NewsDesk @bactiman63

The Uganda Virus Research Institute (UVRI) VHF laboratory confirmed twelve (12) Rift Valley Fever (RVF) human cases on March 1, the World Health Organization reports.

Image/Robert Herriman

The 12 cases were reported in the greater Mbarara areas (Mbarara district, Mbarara City, Kazo and Isingiro districts). Nine (9) human cases in one sub-county, Rwanyamahembe, Mbarara district, One (1) human case in Nyakayojo, Mbarara City linked to Mbarara City Abattoir, One (1) human case in the Isingiro district and One (1) human case in the Kazo district.

Rift Valley Fever is mosquito-borne virus that is endemic in parts of Africa. It primarily infects animals like sheep, cattle and goats and it can have an economic impact on a community due to the loss of livestock.

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Humans get infected through contact with infected animal blood or organs. Butchering and slaughtering of animals is a primary cause of transmission to humans. Certain occupations are at a higher risk of getting Rift Valley Fever like farmers, herders and veterinarians.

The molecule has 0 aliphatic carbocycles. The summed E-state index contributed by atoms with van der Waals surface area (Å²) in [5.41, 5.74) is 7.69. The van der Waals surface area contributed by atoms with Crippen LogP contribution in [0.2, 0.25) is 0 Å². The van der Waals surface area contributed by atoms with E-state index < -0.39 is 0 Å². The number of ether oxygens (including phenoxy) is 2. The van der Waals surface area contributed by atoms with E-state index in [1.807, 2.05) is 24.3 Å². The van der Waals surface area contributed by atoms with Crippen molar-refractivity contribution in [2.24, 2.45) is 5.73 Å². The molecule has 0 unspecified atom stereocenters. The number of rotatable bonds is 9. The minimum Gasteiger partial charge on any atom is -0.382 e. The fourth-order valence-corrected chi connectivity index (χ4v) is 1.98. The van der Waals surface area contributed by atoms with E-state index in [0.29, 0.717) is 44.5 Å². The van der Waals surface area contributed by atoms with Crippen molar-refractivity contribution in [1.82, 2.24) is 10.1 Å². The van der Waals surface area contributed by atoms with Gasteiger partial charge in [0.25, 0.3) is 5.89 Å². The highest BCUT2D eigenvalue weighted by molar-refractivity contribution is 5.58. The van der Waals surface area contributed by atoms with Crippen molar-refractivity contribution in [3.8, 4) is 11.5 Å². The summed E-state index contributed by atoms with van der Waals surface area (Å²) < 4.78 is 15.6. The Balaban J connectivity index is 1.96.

It can also be transmitted to humans through mosquito bites and the bites of blood-sucking flies.

Most cases of Rift Valley Fever are mild and symptoms include fever, headaches and muscle pain. However, a small percentage of people can get serious disease which includes retinitis, encephalitis and a hemorrhagic fever. Fatalities happen in less than 1 percent of those infected.